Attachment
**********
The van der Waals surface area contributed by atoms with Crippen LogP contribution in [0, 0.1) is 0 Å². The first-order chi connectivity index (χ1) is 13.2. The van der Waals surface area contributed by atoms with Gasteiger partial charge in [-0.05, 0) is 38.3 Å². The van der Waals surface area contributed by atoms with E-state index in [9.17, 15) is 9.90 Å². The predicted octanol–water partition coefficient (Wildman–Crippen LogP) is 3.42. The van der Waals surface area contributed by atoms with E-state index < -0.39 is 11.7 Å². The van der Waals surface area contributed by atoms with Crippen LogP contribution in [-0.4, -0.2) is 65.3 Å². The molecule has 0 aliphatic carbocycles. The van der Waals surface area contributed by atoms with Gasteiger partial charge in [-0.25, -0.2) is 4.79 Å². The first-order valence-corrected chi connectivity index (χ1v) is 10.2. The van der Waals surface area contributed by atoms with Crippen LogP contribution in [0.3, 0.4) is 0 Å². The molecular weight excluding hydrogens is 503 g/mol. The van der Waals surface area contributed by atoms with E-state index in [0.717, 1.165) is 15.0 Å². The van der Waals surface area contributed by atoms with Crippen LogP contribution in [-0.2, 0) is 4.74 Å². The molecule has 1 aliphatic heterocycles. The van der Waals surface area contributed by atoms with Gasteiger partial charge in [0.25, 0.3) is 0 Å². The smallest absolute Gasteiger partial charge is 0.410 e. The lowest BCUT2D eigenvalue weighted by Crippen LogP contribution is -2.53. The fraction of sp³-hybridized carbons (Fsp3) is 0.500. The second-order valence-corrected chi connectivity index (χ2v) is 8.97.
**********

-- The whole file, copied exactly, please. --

The van der Waals surface area contributed by atoms with Crippen LogP contribution in [0, 0.1) is 0 Å². The first-order chi connectivity index (χ1) is 13.2. The van der Waals surface area contributed by atoms with Gasteiger partial charge in [-0.05, 0) is 38.3 Å². The van der Waals surface area contributed by atoms with E-state index in [9.17, 15) is 9.90 Å². The predicted octanol–water partition coefficient (Wildman–Crippen LogP) is 3.42. The van der Waals surface area contributed by atoms with E-state index < -0.39 is 11.7 Å². The van der Waals surface area contributed by atoms with Crippen LogP contribution in [-0.4, -0.2) is 65.3 Å². The molecule has 0 aliphatic carbocycles. The van der Waals surface area contributed by atoms with Gasteiger partial charge in [-0.25, -0.2) is 4.79 Å². The first-order valence-corrected chi connectivity index (χ1v) is 10.2. The van der Waals surface area contributed by atoms with Crippen LogP contribution in [0.3, 0.4) is 0 Å². The molecular weight excluding hydrogens is 503 g/mol. The van der Waals surface area contributed by atoms with E-state index in [0.717, 1.165) is 15.0 Å². The van der Waals surface area contributed by atoms with Crippen LogP contribution in [-0.2, 0) is 4.74 Å². The molecule has 1 aliphatic heterocycles. The van der Waals surface area contributed by atoms with Gasteiger partial charge in [0.25, 0.3) is 0 Å². The smallest absolute Gasteiger partial charge is 0.410 e. The lowest BCUT2D eigenvalue weighted by Crippen LogP contribution is -2.53. The fraction of sp³-hybridized carbons (Fsp3) is 0.500. The second-order valence-corrected chi connectivity index (χ2v) is 8.97.